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The Import-substitution Industrialisation (ISI) Failure in Argentina - Essay Example

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The focus in this paper is on import-substitution Industrialization (ISI) as a strategy aimed at replacing imported goods in a country with goods produced locally. Argentina was the main leader in trying to implement ISI policies in Latin America. …
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The Import-substitution Industrialisation (ISI) Failure in Argentina
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The Import-substitution Industrialisation (ISI) Failure in Argentina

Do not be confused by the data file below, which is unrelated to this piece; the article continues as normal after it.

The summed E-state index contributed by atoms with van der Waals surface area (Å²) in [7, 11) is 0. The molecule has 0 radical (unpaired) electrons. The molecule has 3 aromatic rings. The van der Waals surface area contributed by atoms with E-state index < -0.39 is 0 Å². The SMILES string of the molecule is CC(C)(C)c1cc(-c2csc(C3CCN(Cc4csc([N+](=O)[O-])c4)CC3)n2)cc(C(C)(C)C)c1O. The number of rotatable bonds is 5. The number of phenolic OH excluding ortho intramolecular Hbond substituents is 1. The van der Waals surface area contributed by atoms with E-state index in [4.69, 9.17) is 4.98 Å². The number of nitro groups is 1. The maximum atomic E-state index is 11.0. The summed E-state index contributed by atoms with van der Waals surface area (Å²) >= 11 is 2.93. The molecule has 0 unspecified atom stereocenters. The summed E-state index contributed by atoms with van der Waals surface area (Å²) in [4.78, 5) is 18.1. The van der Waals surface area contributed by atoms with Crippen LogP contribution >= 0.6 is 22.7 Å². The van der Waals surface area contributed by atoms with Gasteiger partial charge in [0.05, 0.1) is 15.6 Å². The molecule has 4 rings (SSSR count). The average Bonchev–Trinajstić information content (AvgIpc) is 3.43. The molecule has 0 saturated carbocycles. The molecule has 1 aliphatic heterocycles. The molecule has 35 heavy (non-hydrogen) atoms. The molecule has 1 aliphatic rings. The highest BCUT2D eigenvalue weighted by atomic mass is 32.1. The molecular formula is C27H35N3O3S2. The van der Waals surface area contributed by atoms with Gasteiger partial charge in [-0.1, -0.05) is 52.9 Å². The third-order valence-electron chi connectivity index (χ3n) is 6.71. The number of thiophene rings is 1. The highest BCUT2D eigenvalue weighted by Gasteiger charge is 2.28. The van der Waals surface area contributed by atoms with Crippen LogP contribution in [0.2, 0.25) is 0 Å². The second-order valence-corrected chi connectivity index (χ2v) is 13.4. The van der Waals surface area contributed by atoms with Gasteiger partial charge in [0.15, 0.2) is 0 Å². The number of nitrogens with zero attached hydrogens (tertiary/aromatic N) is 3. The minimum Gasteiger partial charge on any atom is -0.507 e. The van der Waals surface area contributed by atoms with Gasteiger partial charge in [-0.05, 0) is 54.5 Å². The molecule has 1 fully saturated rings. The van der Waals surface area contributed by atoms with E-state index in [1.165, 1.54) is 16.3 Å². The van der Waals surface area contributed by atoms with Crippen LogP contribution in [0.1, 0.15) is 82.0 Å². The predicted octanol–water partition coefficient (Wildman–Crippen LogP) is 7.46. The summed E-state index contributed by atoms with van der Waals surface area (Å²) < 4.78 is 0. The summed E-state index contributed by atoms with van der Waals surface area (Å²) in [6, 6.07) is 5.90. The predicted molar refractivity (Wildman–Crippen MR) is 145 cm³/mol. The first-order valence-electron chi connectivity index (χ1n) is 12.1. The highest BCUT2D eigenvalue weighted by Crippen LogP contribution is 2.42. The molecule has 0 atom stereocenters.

Download file to see previous pages... Center of discussion in this paper is import substitution industrialization in Argentina that depended on the exchange rate and trade restrictions. They included several exchange rates, import licenses, quotas, protective tariffs, and export taxes. The main aim was to limit external trade and prepared the domestic market for local manufactures. Further, another aim was to protect the domestic industries from stiff competition arising from external industries. The domestic industries were expected to compete internationally. However, these policies typically led to inefficient firms and high cost industrial substitutes. The consequences were diverse, for instance, the local industries could not pose any competitive challenge internationally. As a result, Latin Americans had to pay high prices for substandard goods that could not satisfy their need for quality. Further, Argentina was not able to have foreign exchange to pay for the much required imports; they had spent much time de-emphasizing exports. ISI had actually led to some economic gains, however, by 1980s, it had been exhausted. During 1980s and 1990s, Argentina was forced to injstitute a number of policies with the aim of opening its economy, decrease the size of the government as well as improving efficiency. Other countries in the Latin America such as Brazil and Paraguay experience government involvement in infrastructure development and in the production sectors. However, the major difference between these countries and Argentina was the issue of funding. This issue was not well addressed in Argentina. The country began to use inflation taxation as the best solution to their problems. Inflation taxation occurs when the government decides to print money to pay the state bills. From the mid 1940s, Argentina witnessed huge difference in its rising inflation figures from the low inflation figures in other countries of the world (Zanetta, 2004). High inflation rates, high fiscal deficits and huge government debts were the main challenges facing Argentina from 1940s to the end of the century. Several argentine citizens argued that the excessive government interference in the economy and the fiscal laxness were not the only problems that led to economic down turn in Argentina. Another challenge that faced Argentina was the relatively trained administrative personnel. The argentine government was not prepared to put in place policies that could lead to stable economic growth. Corruption also affected this problem as well (Birkbeck, 2011). President Peron’s earlier economic gains in Argentina quickly ran into a number of challenges. In 1949, Peron’s government witnessed inflation of about 31percent. This was due to Peron’s strategy of demand expansion through wage increases. At this time, employment was already high. Further, the controlling of imports and the stronger purchasing power siphoned off exports and led to inflation in Argentina (Birkbeck, 2011). In 1949, Argentina was affected by its first foreign trade deficit since the First World War. In addition, the drought that affected Argentine’s agricultural export further affected argentine’s economy. Further, the terms of trade had started to work against the country. The terms of trade included the rising prices of imports and the decreasing prices of exports. Peron’s approach to economic growth was making the problems worse. For instance, in giving artificially low prices to farmers, to ensure that urban food ...Download file to see next pagesRead More
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